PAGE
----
GCHQ: Claims of Collusion with Obama to Wiretap Trump Tower are “Ridiculous”
White House Press Secretary Sean Spicer claimed on Thursday that British spy agency GCHQ colluded with the Obama Administration to wiretap Trump Tower. The GCHQ said those claims are “ridiculous.” The statement came after Spicer defended President Donald Trump’s claims that President Barack Obama wiretapped his Manhattan base during the 2016 campaign. Spicer, quoting a report from Fox News reporter Andrew Napolitano, said the wiretap was a collaborative effort between Obama and GCHQ.
“Three intelligence sources have informed Fox News that President Obama went outside the chain of command,” Spicer said, quoting Napolitano. “He didn’t use the N.S.A., he didn’t use the C.I.A., he didn’t use the F.B.I., and he didn’t use the Department of Justice. He used GCHQ.”
But GCHQ, or Government Communications Headquarters, one of Britain’s three spy agencies, vehemently denied the accusations. “Recent allegations made by media commentator judge Andrew Napolitano about GCHQ being asked to conduct ‘wiretapping’ against the then president-elect are nonsense,” the agency said in a rare statement. “They are utterly ridiculous and should be ignored.”
The wiretap saga began on March 4, when Trump tweeted, “Terrible! Just found out that Obama had my ‘wires tapped’ in Trump Tower just before the victory. Nothing found. This is McCarthyism!” Former Obama officials immediately denied the accusations. James Clapper, the director of national intelligence at the time, also shot down Trump’s claim.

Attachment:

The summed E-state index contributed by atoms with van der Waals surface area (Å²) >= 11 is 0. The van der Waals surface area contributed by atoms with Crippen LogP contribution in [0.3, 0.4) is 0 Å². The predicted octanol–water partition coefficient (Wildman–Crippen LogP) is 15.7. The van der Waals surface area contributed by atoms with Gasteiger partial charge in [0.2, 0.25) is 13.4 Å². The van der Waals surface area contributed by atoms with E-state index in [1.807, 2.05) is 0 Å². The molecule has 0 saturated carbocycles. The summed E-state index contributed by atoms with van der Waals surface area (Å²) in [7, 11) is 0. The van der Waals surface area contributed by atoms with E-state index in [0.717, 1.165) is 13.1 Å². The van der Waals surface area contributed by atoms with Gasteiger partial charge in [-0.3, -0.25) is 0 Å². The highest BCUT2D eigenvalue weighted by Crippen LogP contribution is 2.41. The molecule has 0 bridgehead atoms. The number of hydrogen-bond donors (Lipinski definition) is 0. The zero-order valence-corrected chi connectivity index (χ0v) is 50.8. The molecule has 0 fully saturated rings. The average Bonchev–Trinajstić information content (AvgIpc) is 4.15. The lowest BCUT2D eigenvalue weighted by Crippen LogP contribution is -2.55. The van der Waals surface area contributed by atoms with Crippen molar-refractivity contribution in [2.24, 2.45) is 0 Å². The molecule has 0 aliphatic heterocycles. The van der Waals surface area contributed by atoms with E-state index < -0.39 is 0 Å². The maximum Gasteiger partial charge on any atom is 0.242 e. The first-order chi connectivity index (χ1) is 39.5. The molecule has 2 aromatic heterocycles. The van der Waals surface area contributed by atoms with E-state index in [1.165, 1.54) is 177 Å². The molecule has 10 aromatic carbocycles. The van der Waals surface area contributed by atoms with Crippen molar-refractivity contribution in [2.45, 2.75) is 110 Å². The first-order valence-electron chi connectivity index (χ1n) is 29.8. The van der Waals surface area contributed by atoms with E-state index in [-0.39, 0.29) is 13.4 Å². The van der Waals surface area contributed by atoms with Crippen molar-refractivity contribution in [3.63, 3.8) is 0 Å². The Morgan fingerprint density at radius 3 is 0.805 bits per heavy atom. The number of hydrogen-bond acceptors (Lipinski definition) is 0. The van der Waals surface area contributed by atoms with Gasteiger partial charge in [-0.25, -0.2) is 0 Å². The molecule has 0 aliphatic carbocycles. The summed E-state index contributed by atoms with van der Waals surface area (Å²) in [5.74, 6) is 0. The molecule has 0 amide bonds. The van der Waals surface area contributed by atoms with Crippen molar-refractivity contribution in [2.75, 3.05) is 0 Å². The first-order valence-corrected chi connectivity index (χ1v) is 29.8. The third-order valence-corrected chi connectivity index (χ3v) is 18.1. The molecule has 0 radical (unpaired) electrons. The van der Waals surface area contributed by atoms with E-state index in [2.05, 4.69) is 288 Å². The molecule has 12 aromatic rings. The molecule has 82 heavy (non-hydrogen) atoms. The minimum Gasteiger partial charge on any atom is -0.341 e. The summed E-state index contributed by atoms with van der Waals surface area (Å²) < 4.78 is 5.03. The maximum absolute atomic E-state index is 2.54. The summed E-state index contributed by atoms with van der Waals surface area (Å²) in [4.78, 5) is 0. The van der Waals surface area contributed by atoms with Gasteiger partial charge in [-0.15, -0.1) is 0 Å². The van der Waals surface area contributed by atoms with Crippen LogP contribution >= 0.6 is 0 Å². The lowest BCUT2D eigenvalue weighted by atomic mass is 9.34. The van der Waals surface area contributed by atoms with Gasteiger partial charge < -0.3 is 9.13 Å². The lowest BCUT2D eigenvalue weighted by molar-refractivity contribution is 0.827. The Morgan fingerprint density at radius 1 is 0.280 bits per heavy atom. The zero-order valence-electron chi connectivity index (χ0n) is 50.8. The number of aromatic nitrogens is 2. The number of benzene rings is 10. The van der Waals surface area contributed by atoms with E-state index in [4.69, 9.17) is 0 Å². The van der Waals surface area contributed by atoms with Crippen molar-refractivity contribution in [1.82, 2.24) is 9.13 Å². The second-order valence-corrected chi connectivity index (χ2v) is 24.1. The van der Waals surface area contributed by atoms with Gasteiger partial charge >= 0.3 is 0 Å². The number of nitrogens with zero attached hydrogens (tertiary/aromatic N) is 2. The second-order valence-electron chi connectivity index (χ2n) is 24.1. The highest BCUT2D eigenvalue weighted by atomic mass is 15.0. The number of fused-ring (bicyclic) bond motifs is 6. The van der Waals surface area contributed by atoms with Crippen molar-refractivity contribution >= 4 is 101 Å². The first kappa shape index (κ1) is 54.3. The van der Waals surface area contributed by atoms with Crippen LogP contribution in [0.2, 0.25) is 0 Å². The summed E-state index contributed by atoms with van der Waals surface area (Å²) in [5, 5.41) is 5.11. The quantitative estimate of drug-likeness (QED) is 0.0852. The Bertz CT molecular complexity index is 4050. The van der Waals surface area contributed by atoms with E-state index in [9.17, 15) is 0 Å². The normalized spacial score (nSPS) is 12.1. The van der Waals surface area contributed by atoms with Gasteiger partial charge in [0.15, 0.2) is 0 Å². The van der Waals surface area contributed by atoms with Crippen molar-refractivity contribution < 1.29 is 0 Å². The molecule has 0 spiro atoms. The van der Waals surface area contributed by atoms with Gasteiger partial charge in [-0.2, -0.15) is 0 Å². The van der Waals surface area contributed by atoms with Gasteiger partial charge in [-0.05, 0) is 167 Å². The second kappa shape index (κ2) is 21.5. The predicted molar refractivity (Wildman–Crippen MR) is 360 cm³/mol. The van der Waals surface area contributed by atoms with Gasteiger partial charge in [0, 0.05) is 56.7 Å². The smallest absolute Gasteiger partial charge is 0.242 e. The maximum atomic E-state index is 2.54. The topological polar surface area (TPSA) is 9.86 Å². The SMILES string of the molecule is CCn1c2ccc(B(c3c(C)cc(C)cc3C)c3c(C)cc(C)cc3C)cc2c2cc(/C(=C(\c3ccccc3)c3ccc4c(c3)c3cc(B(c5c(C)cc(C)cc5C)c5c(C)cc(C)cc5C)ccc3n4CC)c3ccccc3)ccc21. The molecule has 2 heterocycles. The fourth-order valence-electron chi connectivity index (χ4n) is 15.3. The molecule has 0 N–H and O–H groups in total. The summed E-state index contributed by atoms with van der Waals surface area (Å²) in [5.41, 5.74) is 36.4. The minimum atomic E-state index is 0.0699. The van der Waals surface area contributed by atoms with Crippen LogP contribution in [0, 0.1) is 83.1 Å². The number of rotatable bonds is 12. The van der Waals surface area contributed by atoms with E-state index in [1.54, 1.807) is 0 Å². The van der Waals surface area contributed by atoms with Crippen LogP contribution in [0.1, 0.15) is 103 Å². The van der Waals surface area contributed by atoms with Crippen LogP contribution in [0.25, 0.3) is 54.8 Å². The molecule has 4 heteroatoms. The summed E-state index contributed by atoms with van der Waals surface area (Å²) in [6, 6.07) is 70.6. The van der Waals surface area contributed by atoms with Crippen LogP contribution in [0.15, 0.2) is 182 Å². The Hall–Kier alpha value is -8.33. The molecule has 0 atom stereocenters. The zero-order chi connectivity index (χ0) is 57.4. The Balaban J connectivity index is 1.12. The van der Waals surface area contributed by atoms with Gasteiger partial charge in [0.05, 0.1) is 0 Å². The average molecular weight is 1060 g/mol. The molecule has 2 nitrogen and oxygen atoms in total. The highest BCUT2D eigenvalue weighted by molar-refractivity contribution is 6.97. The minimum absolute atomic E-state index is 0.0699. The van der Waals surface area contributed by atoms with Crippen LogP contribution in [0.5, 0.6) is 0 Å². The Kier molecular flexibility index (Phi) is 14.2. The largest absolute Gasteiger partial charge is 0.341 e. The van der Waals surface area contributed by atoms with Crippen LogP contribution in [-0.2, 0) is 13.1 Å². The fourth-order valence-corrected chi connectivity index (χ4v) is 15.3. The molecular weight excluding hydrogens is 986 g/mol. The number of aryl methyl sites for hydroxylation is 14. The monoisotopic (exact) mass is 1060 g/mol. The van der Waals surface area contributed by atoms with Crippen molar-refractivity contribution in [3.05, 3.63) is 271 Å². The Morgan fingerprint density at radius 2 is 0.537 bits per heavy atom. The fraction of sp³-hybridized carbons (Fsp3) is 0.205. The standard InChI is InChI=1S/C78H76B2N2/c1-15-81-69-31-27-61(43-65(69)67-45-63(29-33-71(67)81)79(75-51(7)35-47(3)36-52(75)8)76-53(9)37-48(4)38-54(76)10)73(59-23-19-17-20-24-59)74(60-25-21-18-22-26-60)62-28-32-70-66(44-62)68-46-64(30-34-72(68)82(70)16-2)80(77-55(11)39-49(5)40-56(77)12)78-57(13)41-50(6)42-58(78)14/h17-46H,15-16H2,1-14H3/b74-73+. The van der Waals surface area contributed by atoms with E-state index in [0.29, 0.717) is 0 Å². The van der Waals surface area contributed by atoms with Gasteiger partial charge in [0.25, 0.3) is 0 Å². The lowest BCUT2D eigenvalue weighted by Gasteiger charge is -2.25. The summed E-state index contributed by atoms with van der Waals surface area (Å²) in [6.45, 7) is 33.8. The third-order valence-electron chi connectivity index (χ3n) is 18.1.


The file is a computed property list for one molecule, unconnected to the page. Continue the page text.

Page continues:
And on Thursday, before Spicer’s remarks, high-ranking Republicans on the Senate Intelligence Committee said “we see no indications that Trump Tower was the subject of surveillance by any element of the United States government either before or after Election Day 2016.”
Even so, Trump and his advisers stood by his wiretap claims. But after Spicer’s comments rankled British officials and Prime Minister Theresa May, he met with Britain’s ambassador to the U.S. Kim Darroch Thursday evening. Spicer and H.R. McMaster, the U.S. National Security Adviser, formally apologized for the comments, according the British intelligence officials.
A spokesman for May said they told the Trump Administration “these claims are ridiculous and they should be ignored” and that they “received assurances that these allegations will not be repeated.”